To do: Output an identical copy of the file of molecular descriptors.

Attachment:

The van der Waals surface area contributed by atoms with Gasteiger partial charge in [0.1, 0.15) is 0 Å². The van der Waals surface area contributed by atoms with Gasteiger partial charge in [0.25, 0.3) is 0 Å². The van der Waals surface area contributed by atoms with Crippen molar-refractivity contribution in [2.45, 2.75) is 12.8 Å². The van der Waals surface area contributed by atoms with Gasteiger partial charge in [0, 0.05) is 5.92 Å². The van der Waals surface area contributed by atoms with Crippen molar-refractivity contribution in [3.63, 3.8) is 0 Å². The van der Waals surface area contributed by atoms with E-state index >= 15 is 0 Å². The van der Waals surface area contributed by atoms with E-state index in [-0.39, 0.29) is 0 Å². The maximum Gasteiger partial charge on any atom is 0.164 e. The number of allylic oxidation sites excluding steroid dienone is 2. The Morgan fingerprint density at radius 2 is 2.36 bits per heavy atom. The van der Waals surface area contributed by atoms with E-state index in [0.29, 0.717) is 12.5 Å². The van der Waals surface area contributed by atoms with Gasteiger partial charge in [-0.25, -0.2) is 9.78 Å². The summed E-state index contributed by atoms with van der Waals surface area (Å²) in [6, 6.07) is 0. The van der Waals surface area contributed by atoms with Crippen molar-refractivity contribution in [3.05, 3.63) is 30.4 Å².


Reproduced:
The van der Waals surface area contributed by atoms with Gasteiger partial charge in [0.1, 0.15) is 0 Å². The van der Waals surface area contributed by atoms with Gasteiger partial charge in [0.25, 0.3) is 0 Å². The van der Waals surface area contributed by atoms with Crippen molar-refractivity contribution in [2.45, 2.75) is 12.8 Å². The van der Waals surface area contributed by atoms with Gasteiger partial charge in [0, 0.05) is 5.92 Å². The van der Waals surface area contributed by atoms with Crippen molar-refractivity contribution in [3.63, 3.8) is 0 Å². The van der Waals surface area contributed by atoms with E-state index >= 15 is 0 Å². The van der Waals surface area contributed by atoms with E-state index in [-0.39, 0.29) is 0 Å². The maximum Gasteiger partial charge on any atom is 0.164 e. The number of allylic oxidation sites excluding steroid dienone is 2. The Morgan fingerprint density at radius 2 is 2.36 bits per heavy atom. The van der Waals surface area contributed by atoms with E-state index in [0.29, 0.717) is 12.5 Å². The van der Waals surface area contributed by atoms with Gasteiger partial charge in [-0.25, -0.2) is 9.78 Å². The summed E-state index contributed by atoms with van der Waals surface area (Å²) in [6, 6.07) is 0. The van der Waals surface area contributed by atoms with Crippen molar-refractivity contribution in [3.05, 3.63) is 30.4 Å².